(2.) IN the counter affidavit the General Manager has taken the plea that the Industrial Development Corporation of Orissa which is the real employer should have been impleaded in the proceeding. It is next contended that the writ application is not maintainable in view of the fact that the Corporation is not 'State ' as understood under Article 12 of the Constitution. It is also contended that with the fundamental right of the Petitioner and the Union under Article 19(1)(c) of the Constitution there is no interference. In paragraph 17 of the counter affidavit it has been asserted, That the averments made in paragraph 10 are not correct inasmuch as the factory and the workers colony are located within an area of 250 acres of land and the entire area is bounded partially by walls and fenced by barbed wires. In the workers colony which is contiguous to that of the factory about one hundred forty -nine workers only reside and inside the boundary only there exists the workers play ground, canteen and daily market. In paragraphs 18, 19 and 20 it has also been asserted, 18. That the averments made in paragraph 11 are incorrect inasmuch as the entire area, as aforesaid is bounded by wall and barbed wire fencing and there is no boundary wall around the workers ' colony, canteen and daily market alone as alleged in the petition. This boundary wall has two outlets and security guards are placed to prevent saboteurs, unauthorised entrants, hooligans and goondas who had earlier perpetrated several crimes inside the boundary including that of murder. Systematic intimidation and obstruction of wilful and loyal workers of the Industrial Development Corporation of Orissa Limited are going on. 19...The area was bounded with a view only to prevent unreasonable and lawful (unlawful) elements from getting into the premises and create situation which would not be in keeping with the peace and security of the workers working and staying inside the area. The intention and conduct imputed to the opposite party and the alleged instruction given to the Security Guards to allow only selected outsiders and obstruct the entry of union leaders are baseless and false 20...It can be said that the Petitioner and others have time and again tried to trespass and trespassed into the factory premises effecting forcible entry through the gate where security guards are posted with a view to create disturbance in the name of union work. They have been prevented from effecting their entry forcibly and for having trespassed into the factory premises they have been also reported against before the Officer -in -charge, Sukinda, Police Station by the opp. party.... The fundamental right relied upon by the Petitioner in Article 19 (1)(c) of the Constitution is to the following effect: (1) All citizens shall have the right, x x x (c) to form associations or unions; Sub -article (4) prescribes the limit to the right guaranteed under Sub -article (1)(c). On the allegations made in this writ petition it cannot be found that there has been any interference with the forming of a union. The right under Sub -article (1)(c) to form a union of workers does not carry with it the concomitant right of working effectively as a trade union. In fact in A.I.B.E. Association v. N.I. Tribunal : A.I.R. 1962 S.C. 171 the learned Judges have indicated that the right of effective collective bargaining is not within the fold of Sub -article (1)(c) of Article 19. The Trade Union Act does not confer the right which the Petitioner seeks to establish. The Indian Trade Unions (Amendment) Act of 1947 (Act XLV of 1947) intended to confer certain rights on recognised unions, but those provisions have not yet come into operation. Besides the union which the Petitioner represents is not also recognised.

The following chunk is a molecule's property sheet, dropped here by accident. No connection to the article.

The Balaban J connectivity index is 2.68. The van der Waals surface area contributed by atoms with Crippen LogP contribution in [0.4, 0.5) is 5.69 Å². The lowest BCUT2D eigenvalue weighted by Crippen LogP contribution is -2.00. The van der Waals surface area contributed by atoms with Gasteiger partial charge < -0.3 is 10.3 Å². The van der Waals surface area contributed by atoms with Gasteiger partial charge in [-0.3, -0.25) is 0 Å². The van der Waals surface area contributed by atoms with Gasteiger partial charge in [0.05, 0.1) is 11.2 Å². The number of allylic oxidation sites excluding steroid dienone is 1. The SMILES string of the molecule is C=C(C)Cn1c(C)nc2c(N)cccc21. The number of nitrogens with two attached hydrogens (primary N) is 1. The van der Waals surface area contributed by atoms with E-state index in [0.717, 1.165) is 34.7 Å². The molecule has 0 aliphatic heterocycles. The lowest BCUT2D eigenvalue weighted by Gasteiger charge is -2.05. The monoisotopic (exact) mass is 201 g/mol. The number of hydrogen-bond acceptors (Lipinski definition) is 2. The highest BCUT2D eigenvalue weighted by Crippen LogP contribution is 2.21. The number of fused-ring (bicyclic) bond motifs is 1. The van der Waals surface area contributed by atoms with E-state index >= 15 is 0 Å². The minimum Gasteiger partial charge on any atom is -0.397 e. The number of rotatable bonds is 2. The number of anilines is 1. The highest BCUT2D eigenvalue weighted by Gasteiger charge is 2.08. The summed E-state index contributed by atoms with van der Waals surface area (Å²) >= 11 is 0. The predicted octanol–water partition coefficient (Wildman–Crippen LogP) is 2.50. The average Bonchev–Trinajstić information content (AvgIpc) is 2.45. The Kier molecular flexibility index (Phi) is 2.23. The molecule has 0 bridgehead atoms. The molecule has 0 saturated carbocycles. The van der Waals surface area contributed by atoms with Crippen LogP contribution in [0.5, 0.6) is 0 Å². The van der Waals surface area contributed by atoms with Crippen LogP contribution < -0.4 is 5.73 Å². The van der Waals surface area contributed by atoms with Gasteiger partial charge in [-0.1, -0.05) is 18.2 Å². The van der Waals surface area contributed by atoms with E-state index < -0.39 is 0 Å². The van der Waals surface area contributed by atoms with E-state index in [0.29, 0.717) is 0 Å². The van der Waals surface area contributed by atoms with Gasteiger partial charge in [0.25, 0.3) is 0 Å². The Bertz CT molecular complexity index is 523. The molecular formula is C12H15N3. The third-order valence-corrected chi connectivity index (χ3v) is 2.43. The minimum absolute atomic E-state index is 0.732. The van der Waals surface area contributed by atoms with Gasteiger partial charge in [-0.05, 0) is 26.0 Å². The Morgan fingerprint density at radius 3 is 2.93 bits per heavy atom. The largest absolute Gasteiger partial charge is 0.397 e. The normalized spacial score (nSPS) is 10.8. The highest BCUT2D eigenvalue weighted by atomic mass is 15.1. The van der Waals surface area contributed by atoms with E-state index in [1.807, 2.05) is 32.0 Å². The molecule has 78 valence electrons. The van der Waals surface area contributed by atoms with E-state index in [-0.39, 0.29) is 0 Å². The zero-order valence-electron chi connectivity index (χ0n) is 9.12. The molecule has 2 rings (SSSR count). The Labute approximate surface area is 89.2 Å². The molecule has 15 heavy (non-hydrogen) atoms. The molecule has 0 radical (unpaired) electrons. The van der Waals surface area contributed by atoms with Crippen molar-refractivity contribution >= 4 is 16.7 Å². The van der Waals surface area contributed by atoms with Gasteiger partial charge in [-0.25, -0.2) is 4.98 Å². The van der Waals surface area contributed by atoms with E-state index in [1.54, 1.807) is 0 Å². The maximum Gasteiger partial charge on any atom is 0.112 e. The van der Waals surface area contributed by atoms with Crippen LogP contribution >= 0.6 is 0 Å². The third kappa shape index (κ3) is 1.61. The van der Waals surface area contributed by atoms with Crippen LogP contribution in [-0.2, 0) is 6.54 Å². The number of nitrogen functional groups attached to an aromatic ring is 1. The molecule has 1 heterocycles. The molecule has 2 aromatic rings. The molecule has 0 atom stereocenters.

(3.) IN the instant case it appears that the factory and the labour colony are located within on enclosed area. There has been allegation of gross indiscipline and even instances of murder. Regulation of entry and exit into the area seems to be in the interest of the industry itself and even of the workmen. No employee has come forward to make grievance in this case of any inconvenience caused to him by the control exercised by the opposite party at the entrance. We do not think a case has been made out by the Petitioner for any relief. We do not propose to examine the various other contentions regarding maintainability of the writ petition because even without those technicalities being raised against the Petitioner, in our opinion, no case calling for interference has been made out. The writ petition accordingly fails and is dismissed, but in the peculiar circumstances of the case we direct the parties to bear their own costs.;